Making your own fruit roll ups is easier than you would think. "Fruit Roll-Ups" is actually a commercial name for a disappearing practice of food preservation called fruit leather. You might ask, if I can save time and energy by buying them ready made in the store why bother? The answer is that most fruit leathers that you buy in the store are more candy than anything else and have very little nutritional value. You can change that by making your own. It's a great activity for using with a study on pioneering or nutrition, a way to avoid the junk food habit, or a simple trail snack for your nature hikes... or maybe your just looking for a way to use up that over ripe fruit.
Fresh, canned, or frozen fruit
Non-stick baking sheets*
Non-stick baking spray (e.g. PAM is a commercial brand)
1. Wash and prepare fruit.
2. Puree fruit in blender until it is very smooth. To make a leather that is 18 inches x 14 inches x 1/4 inches, you will need about two and a half cups of puree.
3. Add as little water or juice as possible when pureeing.
4. You may now add any sweetening or spices... but beware, the more liquid in your puree, the longer it will take to dry. You don't have to use processed sugar for sweetening; try honey, cane syrup, molasses, maple syrup, brown sugar, etc. (See below for more ideas on flavorings and spices).
5. Lightly spray the baking sheet with non-stick spray.
6. Pour the puree onto the prepared sheet. Slightly tilt the tray to spread the puree around evenly. You could also make 4 to 6 inch size pancake shapes instead of one huge sheet.
7. At this point, you make garnish your leather if you desire (see below for variations).
8. Preheat your oven to about 150 degrees (no higher as you will cook the fruit rather than dry it). Note: below is an option if your fruit leather dries too long that is really good.
9. Put your baking sheet in the oven and prop the oven door open. The drying is going to take a long while... the time depends on how much moisture is in your puree.
10. Remove the leather from the sheet while it is still warm and roll it up. Or, before you roll it up you could spread a filling on the leather and then roll it, this makes for a great variation and suggestions can be found below.
STORAGE: For very short term storage of about a week, cut the rolled leather into bite sized pieces, lightly dust with cornstarch, and wrap in plastic wrap. And then store the plastic wrapped bites in air tight storage containers. Store in a cool, dry, dark place such as a pantry. For longer storage, store the prepared bite-sized rolls in air tight storage containers and store in refrigerator or freezer. Rolls that contain nuts or coconut need to be stored in the freezer.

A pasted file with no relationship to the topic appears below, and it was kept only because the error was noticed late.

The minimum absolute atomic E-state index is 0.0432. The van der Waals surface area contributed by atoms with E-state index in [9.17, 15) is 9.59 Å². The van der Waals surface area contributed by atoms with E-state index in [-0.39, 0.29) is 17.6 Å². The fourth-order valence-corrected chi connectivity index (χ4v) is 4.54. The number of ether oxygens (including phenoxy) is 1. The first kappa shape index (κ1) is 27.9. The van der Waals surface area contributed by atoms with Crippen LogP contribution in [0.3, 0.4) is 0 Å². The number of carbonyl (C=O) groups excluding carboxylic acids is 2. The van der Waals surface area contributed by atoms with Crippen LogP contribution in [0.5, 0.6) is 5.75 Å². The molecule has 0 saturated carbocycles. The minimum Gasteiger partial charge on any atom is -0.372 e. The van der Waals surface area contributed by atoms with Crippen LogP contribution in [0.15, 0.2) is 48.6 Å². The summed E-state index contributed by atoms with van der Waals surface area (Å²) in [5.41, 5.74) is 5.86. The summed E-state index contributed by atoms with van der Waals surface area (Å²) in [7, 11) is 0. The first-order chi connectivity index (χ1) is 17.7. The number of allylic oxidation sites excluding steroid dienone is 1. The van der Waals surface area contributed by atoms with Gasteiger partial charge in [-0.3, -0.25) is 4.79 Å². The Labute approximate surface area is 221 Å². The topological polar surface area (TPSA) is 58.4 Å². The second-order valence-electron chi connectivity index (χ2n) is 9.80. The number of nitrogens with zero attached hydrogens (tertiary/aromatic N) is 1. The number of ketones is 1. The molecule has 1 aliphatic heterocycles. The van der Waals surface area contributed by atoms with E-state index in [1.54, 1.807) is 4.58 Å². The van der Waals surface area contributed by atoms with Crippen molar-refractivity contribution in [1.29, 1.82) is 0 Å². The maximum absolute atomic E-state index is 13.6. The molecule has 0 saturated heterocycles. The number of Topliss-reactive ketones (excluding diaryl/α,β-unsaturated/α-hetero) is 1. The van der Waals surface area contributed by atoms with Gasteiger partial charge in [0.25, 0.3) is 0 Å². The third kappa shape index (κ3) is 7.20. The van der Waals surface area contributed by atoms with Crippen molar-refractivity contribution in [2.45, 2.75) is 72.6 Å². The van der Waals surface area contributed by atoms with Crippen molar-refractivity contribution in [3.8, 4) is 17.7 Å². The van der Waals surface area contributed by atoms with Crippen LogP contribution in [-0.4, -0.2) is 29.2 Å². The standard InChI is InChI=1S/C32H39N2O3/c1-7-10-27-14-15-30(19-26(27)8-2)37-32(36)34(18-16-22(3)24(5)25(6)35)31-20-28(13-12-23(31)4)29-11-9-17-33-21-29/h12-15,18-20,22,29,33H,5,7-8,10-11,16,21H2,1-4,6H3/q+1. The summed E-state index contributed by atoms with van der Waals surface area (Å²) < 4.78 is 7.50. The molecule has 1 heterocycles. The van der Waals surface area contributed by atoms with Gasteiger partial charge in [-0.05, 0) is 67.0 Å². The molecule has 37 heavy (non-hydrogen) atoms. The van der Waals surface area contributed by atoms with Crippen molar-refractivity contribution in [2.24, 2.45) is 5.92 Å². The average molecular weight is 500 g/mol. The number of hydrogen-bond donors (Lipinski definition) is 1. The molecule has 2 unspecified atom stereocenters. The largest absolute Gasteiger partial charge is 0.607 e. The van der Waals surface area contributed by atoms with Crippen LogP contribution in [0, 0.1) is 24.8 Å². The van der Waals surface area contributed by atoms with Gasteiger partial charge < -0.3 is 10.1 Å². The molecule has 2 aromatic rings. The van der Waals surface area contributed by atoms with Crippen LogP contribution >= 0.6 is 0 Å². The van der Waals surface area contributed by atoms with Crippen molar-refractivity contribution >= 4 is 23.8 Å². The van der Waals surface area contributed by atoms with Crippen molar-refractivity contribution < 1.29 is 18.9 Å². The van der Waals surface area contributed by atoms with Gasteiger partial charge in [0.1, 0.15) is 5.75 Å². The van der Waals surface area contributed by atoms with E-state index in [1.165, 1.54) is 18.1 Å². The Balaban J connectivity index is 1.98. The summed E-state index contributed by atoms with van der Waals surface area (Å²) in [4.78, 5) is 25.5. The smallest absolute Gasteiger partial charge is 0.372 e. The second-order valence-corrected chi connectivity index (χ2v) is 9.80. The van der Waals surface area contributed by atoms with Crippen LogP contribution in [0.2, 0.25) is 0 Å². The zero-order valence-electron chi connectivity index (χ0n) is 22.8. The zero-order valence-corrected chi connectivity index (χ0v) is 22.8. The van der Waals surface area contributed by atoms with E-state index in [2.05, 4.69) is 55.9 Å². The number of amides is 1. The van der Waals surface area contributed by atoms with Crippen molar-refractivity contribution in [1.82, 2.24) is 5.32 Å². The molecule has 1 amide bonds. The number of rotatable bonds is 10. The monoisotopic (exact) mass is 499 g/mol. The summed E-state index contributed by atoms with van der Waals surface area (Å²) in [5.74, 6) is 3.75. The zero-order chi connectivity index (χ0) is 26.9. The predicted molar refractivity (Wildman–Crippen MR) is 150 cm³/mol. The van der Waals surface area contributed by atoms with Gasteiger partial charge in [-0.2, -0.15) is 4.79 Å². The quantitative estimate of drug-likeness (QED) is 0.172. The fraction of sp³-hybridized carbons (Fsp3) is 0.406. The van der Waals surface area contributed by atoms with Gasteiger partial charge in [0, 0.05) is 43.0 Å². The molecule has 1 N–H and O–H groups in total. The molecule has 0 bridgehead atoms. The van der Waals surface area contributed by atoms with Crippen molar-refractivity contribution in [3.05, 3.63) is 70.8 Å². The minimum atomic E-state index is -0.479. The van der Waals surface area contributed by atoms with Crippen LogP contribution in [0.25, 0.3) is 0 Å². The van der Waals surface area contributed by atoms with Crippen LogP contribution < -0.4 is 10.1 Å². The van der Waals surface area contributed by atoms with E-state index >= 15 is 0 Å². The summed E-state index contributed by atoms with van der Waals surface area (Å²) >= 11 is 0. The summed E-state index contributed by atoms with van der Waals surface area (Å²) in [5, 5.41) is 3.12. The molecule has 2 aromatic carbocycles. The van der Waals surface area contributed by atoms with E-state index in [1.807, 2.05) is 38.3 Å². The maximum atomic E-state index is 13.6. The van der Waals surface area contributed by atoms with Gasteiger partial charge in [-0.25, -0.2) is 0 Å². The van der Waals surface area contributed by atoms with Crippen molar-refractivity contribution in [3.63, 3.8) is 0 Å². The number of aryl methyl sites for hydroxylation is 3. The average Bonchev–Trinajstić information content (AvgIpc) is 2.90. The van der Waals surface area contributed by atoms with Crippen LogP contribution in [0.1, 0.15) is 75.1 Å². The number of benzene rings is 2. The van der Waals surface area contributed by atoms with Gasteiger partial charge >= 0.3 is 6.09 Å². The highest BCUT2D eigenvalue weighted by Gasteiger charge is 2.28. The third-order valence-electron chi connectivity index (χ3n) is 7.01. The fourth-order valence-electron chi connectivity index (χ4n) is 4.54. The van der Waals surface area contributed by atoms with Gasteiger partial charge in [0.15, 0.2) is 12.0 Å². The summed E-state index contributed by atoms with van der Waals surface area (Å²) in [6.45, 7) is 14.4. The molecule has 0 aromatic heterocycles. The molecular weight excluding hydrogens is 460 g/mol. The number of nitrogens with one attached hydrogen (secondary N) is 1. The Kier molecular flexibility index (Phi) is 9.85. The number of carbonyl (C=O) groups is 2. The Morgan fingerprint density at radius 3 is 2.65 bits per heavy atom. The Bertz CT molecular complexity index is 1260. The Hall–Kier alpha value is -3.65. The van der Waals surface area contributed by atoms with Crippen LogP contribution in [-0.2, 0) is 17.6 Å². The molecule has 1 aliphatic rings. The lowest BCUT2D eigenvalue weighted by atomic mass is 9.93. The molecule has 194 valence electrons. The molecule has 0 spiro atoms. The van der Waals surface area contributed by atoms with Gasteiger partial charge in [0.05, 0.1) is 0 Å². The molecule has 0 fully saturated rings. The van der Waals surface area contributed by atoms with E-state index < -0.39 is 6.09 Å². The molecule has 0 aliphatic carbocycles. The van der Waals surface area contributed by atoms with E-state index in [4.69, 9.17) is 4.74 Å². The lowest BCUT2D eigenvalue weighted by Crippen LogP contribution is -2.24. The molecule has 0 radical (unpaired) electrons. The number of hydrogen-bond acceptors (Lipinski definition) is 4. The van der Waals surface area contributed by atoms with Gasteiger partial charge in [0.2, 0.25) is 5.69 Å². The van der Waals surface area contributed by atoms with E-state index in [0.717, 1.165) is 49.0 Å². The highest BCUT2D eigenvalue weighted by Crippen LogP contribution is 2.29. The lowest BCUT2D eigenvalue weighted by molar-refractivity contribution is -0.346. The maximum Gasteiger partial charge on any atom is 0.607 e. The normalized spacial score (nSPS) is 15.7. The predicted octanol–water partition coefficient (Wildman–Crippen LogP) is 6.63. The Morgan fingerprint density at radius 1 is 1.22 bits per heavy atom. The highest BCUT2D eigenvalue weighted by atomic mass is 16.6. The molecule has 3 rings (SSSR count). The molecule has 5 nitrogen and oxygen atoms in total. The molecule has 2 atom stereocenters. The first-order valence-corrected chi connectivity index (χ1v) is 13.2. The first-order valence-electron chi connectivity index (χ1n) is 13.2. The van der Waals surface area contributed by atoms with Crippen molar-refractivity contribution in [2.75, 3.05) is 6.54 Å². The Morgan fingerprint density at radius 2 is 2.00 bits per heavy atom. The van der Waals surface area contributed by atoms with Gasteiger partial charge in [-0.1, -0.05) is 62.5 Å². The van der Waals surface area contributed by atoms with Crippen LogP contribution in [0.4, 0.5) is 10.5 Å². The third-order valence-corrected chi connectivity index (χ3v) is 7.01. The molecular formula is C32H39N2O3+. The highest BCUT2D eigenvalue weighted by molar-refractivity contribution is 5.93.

FRUIT LEATHER CHIPS: If your fruit leather dried too long it may become brittle and crack as you try to peel it off the baking sheet. Don't despair about wasted effort and wasted fruit... this can be turned into a good thing! You can crush this and use it as toppings for ice cream, yogurt, milk shakes, or hot breakfast cereals... even cold breakfast cereals get a tasty boost from this. These chips can also be reconstituted and used as baby food or in baby cereal... just make sure that you've soaked or crushed the chips enough so that there are no sharp edges left.
Spices -- allspice, cinnamon, cloves, coriander, ginger, mace, mint, nutmeg, pumpkin or apple pie spice blends.
Flavorings -- almond extract, lemon extract or juice or peel, lime juice or peel, orange extract or juice or peel, vanilla flavoring, etc.
Garnishes -- shredded coconut, chopped dates, chopped dried fruit, granola, miniature marshmallows, chopped nuts, chopped raisins, sunflower or poppy or sesame seeds, etc.
Fillings -- melted chocolate, softened cream cheese, processed cheese spreads, fruit fillings made from jams or jellies, marmalade, marshmallow cream, peanut butter, etc.
*I've given you directions for drying fruit in an oven; however, you can sun dry fruit as well (just figure out a way to keep the insects off of it until it is completely dried. Or, you can use a dehydrator. Not too long ago, people would get these as wedding gifts as often as they used to get fondue pots. You can sometimes find these at yard sales when people get tired of them taking up cabinet space. I have one myself and have found it very useful that was inexpensively purchased from a major discount store chain. The plus of using a dehydrator is that your foods will dry quicker thereby retaining more nutrients... and you are less likely to over dry them.
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